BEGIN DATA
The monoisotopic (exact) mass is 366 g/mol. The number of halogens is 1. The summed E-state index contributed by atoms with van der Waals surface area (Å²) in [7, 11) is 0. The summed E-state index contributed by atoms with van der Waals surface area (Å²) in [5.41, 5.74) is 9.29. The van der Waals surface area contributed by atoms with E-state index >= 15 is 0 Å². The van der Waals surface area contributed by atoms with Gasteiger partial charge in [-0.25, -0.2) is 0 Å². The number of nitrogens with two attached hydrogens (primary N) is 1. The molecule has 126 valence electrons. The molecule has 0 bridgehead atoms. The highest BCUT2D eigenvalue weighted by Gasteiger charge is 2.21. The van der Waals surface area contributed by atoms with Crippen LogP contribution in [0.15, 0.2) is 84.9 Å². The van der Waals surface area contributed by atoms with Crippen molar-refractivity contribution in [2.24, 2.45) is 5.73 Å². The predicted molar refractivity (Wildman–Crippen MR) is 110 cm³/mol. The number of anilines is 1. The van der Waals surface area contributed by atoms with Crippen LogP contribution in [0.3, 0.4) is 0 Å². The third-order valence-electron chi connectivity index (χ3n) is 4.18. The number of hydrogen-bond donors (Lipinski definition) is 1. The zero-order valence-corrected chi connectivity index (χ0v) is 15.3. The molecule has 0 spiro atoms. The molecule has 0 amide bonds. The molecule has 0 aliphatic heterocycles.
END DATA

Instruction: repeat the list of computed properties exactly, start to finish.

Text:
The monoisotopic (exact) mass is 366 g/mol. The number of halogens is 1. The summed E-state index contributed by atoms with van der Waals surface area (Å²) in [7, 11) is 0. The summed E-state index contributed by atoms with van der Waals surface area (Å²) in [5.41, 5.74) is 9.29. The van der Waals surface area contributed by atoms with E-state index >= 15 is 0 Å². The van der Waals surface area contributed by atoms with Gasteiger partial charge in [-0.25, -0.2) is 0 Å². The number of nitrogens with two attached hydrogens (primary N) is 1. The molecule has 126 valence electrons. The molecule has 0 bridgehead atoms. The highest BCUT2D eigenvalue weighted by Gasteiger charge is 2.21. The van der Waals surface area contributed by atoms with Crippen LogP contribution in [0.15, 0.2) is 84.9 Å². The van der Waals surface area contributed by atoms with Crippen molar-refractivity contribution in [2.24, 2.45) is 5.73 Å². The predicted molar refractivity (Wildman–Crippen MR) is 110 cm³/mol. The number of anilines is 1. The van der Waals surface area contributed by atoms with Crippen LogP contribution in [0.3, 0.4) is 0 Å². The third-order valence-electron chi connectivity index (χ3n) is 4.18. The number of hydrogen-bond donors (Lipinski definition) is 1. The zero-order valence-corrected chi connectivity index (χ0v) is 15.3. The molecule has 0 spiro atoms. The molecule has 0 amide bonds. The molecule has 0 aliphatic heterocycles.